The book suggests making this blog using a paper template and foundation piecing, but I looked at the design and decided that I could do it by cutting shapes and stitching them together, and it would be simpler. I’m guessing that the suggestion to use foundation piecing came about because lots of the joins are on the bias, and using paper adds stability and helps to stop stretching. However, by being careful and using the walking foot on my machine I managed to do a reasonable job. Some of the points of the stars don’t quite line up with edges of the squares, but the inaccuracies are within my tolerance range.

Quilt detail

One thing I did, which would have been less likely if I’d done foundation piecing, was to cut quite a few of the triangles the wrong way round. Some of them are symmetrical, and it didn’t matter which way round they were, but the longer ones are asymmetrical, and I have quite a few left over which I couldn’t use because I had cut them wrong. Also, because I bought more fabric than I needed, I have added to my stash of quilting fabric yet again!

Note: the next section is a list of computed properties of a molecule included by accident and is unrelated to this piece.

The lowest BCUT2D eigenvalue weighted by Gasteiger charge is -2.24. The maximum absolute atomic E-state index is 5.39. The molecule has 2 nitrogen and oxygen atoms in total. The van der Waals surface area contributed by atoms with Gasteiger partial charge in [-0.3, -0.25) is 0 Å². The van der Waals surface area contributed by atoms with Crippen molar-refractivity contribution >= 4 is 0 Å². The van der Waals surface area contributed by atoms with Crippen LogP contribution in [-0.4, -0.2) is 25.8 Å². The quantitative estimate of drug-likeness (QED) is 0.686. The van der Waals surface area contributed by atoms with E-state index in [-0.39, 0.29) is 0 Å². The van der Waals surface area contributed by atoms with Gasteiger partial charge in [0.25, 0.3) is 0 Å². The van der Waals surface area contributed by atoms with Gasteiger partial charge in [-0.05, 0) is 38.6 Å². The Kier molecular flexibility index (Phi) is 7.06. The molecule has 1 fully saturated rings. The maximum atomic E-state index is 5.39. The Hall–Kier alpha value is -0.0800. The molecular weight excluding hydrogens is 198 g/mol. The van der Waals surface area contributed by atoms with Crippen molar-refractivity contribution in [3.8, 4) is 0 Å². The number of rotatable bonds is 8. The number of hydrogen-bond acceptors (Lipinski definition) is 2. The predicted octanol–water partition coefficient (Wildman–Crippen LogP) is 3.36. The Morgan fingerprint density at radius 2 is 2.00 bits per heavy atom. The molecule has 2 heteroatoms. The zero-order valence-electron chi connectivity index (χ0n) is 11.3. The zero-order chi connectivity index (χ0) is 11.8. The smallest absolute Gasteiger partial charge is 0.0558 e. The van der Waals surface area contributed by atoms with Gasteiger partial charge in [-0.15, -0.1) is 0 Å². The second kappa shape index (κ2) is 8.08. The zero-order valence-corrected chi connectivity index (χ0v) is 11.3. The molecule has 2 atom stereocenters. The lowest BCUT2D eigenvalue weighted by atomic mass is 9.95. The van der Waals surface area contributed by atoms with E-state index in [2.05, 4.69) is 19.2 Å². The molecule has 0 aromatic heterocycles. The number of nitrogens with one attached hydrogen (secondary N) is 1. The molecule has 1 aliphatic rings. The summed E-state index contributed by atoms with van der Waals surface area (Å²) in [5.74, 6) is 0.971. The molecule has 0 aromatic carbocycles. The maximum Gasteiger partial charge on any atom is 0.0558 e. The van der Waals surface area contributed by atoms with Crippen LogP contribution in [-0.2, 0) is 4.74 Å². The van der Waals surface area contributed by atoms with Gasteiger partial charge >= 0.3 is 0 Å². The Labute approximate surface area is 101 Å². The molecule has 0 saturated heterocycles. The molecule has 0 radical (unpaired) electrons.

I also changed the design a little, deciding to add sashing in between each of the blocks to make the stars more distinct, as otherwise I felt they all ran into each other rather.

Tilted star baby quilt

Since piecing the front of the quilt was quite complicated, I decided to make the quilting itself simpler (just to make things easier for myself really). I chose a cotton batting, which needed quilting only every 6 inches or so, so my quilting design is just freehand wavy lines drawn along the length of the quilt, about 3 or 4 inches apart. That part of the project went very quickly, and I think it looks good.